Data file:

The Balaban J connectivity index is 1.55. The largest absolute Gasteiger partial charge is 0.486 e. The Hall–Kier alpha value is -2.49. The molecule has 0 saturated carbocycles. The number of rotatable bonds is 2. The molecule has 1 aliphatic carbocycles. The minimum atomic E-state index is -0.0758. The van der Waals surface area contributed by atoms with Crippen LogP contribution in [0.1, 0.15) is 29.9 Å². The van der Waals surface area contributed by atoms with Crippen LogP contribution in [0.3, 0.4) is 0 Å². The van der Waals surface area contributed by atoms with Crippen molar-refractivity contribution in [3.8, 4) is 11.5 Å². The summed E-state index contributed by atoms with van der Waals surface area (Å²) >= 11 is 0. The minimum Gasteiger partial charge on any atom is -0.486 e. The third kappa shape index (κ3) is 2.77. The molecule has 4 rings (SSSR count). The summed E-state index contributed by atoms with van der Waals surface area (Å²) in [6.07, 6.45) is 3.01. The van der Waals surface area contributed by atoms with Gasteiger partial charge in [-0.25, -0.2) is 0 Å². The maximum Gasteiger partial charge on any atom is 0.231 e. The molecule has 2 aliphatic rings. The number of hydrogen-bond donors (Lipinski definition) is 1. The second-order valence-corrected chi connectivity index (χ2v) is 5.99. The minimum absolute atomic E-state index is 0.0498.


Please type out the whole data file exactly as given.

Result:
The Balaban J connectivity index is 1.55. The largest absolute Gasteiger partial charge is 0.486 e. The Hall–Kier alpha value is -2.49. The molecule has 0 saturated carbocycles. The number of rotatable bonds is 2. The molecule has 1 aliphatic carbocycles. The minimum atomic E-state index is -0.0758. The van der Waals surface area contributed by atoms with Crippen LogP contribution in [0.1, 0.15) is 29.9 Å². The van der Waals surface area contributed by atoms with Crippen LogP contribution in [0.3, 0.4) is 0 Å². The van der Waals surface area contributed by atoms with Crippen molar-refractivity contribution in [3.8, 4) is 11.5 Å². The summed E-state index contributed by atoms with van der Waals surface area (Å²) >= 11 is 0. The minimum Gasteiger partial charge on any atom is -0.486 e. The third kappa shape index (κ3) is 2.77. The molecule has 4 rings (SSSR count). The summed E-state index contributed by atoms with van der Waals surface area (Å²) in [6.07, 6.45) is 3.01. The van der Waals surface area contributed by atoms with Gasteiger partial charge in [-0.25, -0.2) is 0 Å². The maximum Gasteiger partial charge on any atom is 0.231 e. The molecule has 2 aliphatic rings. The number of hydrogen-bond donors (Lipinski definition) is 1. The second-order valence-corrected chi connectivity index (χ2v) is 5.99. The minimum absolute atomic E-state index is 0.0498.